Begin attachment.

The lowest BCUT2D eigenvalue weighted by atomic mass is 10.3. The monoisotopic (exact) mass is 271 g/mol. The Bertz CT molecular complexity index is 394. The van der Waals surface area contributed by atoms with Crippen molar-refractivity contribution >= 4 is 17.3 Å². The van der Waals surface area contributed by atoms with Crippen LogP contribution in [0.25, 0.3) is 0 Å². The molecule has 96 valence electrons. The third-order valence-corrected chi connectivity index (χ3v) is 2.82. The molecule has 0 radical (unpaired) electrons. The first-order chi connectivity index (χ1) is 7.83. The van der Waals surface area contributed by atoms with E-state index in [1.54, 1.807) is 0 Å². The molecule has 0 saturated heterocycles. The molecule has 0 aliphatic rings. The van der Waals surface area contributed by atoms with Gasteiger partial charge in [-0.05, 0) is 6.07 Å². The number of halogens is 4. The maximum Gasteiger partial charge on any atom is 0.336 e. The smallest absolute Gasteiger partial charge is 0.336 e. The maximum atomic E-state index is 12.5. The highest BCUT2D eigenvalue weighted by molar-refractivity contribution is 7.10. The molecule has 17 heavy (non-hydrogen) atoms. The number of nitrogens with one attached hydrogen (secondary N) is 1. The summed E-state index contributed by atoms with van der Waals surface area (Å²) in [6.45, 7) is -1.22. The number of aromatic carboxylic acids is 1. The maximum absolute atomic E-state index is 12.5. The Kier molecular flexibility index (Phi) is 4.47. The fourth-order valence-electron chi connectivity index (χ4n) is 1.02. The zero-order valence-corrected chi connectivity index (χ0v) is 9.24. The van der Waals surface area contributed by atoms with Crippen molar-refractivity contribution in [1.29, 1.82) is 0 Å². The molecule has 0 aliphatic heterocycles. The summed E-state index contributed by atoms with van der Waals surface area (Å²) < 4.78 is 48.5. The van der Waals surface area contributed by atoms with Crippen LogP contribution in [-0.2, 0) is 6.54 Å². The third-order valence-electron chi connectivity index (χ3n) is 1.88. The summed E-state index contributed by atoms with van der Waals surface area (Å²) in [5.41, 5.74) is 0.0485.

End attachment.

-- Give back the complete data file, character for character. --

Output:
The lowest BCUT2D eigenvalue weighted by atomic mass is 10.3. The monoisotopic (exact) mass is 271 g/mol. The Bertz CT molecular complexity index is 394. The van der Waals surface area contributed by atoms with Crippen molar-refractivity contribution >= 4 is 17.3 Å². The van der Waals surface area contributed by atoms with Crippen LogP contribution in [0.25, 0.3) is 0 Å². The molecule has 96 valence electrons. The third-order valence-corrected chi connectivity index (χ3v) is 2.82. The molecule has 0 radical (unpaired) electrons. The first-order chi connectivity index (χ1) is 7.83. The van der Waals surface area contributed by atoms with E-state index in [1.54, 1.807) is 0 Å². The molecule has 0 saturated heterocycles. The molecule has 0 aliphatic rings. The van der Waals surface area contributed by atoms with Gasteiger partial charge in [-0.05, 0) is 6.07 Å². The number of halogens is 4. The maximum Gasteiger partial charge on any atom is 0.336 e. The smallest absolute Gasteiger partial charge is 0.336 e. The maximum atomic E-state index is 12.5. The highest BCUT2D eigenvalue weighted by molar-refractivity contribution is 7.10. The molecule has 17 heavy (non-hydrogen) atoms. The number of nitrogens with one attached hydrogen (secondary N) is 1. The summed E-state index contributed by atoms with van der Waals surface area (Å²) in [6.45, 7) is -1.22. The number of aromatic carboxylic acids is 1. The maximum absolute atomic E-state index is 12.5. The Kier molecular flexibility index (Phi) is 4.47. The fourth-order valence-electron chi connectivity index (χ4n) is 1.02. The zero-order valence-corrected chi connectivity index (χ0v) is 9.24. The van der Waals surface area contributed by atoms with Crippen molar-refractivity contribution in [1.29, 1.82) is 0 Å². The molecule has 0 aliphatic heterocycles. The summed E-state index contributed by atoms with van der Waals surface area (Å²) < 4.78 is 48.5. The van der Waals surface area contributed by atoms with Crippen LogP contribution in [-0.2, 0) is 6.54 Å². The third-order valence-electron chi connectivity index (χ3n) is 1.88. The summed E-state index contributed by atoms with van der Waals surface area (Å²) in [5.41, 5.74) is 0.0485.